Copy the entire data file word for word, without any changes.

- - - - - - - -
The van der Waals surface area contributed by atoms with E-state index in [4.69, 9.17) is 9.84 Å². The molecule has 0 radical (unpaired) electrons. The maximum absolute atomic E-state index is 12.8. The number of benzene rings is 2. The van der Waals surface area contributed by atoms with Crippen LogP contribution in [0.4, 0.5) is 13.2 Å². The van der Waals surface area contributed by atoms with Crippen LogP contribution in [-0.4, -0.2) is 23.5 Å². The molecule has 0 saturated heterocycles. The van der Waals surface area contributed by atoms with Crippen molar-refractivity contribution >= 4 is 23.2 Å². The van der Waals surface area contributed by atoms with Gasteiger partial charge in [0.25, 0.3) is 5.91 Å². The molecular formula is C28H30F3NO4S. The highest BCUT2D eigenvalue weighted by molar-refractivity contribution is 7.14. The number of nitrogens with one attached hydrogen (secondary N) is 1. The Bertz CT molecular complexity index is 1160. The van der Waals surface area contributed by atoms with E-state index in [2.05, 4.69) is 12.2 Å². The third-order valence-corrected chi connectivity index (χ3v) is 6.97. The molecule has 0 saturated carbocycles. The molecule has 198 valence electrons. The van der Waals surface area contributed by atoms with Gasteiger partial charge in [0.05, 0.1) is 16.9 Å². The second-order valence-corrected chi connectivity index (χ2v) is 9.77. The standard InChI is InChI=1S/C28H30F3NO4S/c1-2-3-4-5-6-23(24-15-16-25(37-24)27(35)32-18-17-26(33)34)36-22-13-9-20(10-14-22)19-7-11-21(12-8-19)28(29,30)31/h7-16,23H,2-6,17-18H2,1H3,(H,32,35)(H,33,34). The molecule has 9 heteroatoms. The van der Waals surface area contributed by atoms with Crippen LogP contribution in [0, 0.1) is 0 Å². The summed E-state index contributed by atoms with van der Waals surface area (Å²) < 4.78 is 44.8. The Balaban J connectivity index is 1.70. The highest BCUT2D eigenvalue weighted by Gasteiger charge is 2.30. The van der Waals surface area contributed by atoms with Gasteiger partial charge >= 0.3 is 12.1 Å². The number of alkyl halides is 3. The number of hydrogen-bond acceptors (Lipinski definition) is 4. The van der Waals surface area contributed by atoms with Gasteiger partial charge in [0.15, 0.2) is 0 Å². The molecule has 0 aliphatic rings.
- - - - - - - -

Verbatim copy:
The van der Waals surface area contributed by atoms with E-state index in [4.69, 9.17) is 9.84 Å². The molecule has 0 radical (unpaired) electrons. The maximum absolute atomic E-state index is 12.8. The number of benzene rings is 2. The van der Waals surface area contributed by atoms with Crippen LogP contribution in [0.4, 0.5) is 13.2 Å². The van der Waals surface area contributed by atoms with Crippen LogP contribution in [-0.4, -0.2) is 23.5 Å². The molecule has 0 saturated heterocycles. The van der Waals surface area contributed by atoms with Crippen molar-refractivity contribution >= 4 is 23.2 Å². The van der Waals surface area contributed by atoms with Gasteiger partial charge in [0.25, 0.3) is 5.91 Å². The molecular formula is C28H30F3NO4S. The highest BCUT2D eigenvalue weighted by molar-refractivity contribution is 7.14. The number of nitrogens with one attached hydrogen (secondary N) is 1. The Bertz CT molecular complexity index is 1160. The van der Waals surface area contributed by atoms with E-state index in [2.05, 4.69) is 12.2 Å². The third-order valence-corrected chi connectivity index (χ3v) is 6.97. The molecule has 0 saturated carbocycles. The molecule has 198 valence electrons. The van der Waals surface area contributed by atoms with Gasteiger partial charge in [0.05, 0.1) is 16.9 Å². The second-order valence-corrected chi connectivity index (χ2v) is 9.77. The standard InChI is InChI=1S/C28H30F3NO4S/c1-2-3-4-5-6-23(24-15-16-25(37-24)27(35)32-18-17-26(33)34)36-22-13-9-20(10-14-22)19-7-11-21(12-8-19)28(29,30)31/h7-16,23H,2-6,17-18H2,1H3,(H,32,35)(H,33,34). The molecule has 9 heteroatoms. The van der Waals surface area contributed by atoms with Crippen LogP contribution in [0, 0.1) is 0 Å². The summed E-state index contributed by atoms with van der Waals surface area (Å²) < 4.78 is 44.8. The Balaban J connectivity index is 1.70. The highest BCUT2D eigenvalue weighted by Gasteiger charge is 2.30. The van der Waals surface area contributed by atoms with Gasteiger partial charge >= 0.3 is 12.1 Å². The number of alkyl halides is 3. The number of hydrogen-bond acceptors (Lipinski definition) is 4. The van der Waals surface area contributed by atoms with Gasteiger partial charge in [0.15, 0.2) is 0 Å². The molecule has 0 aliphatic rings.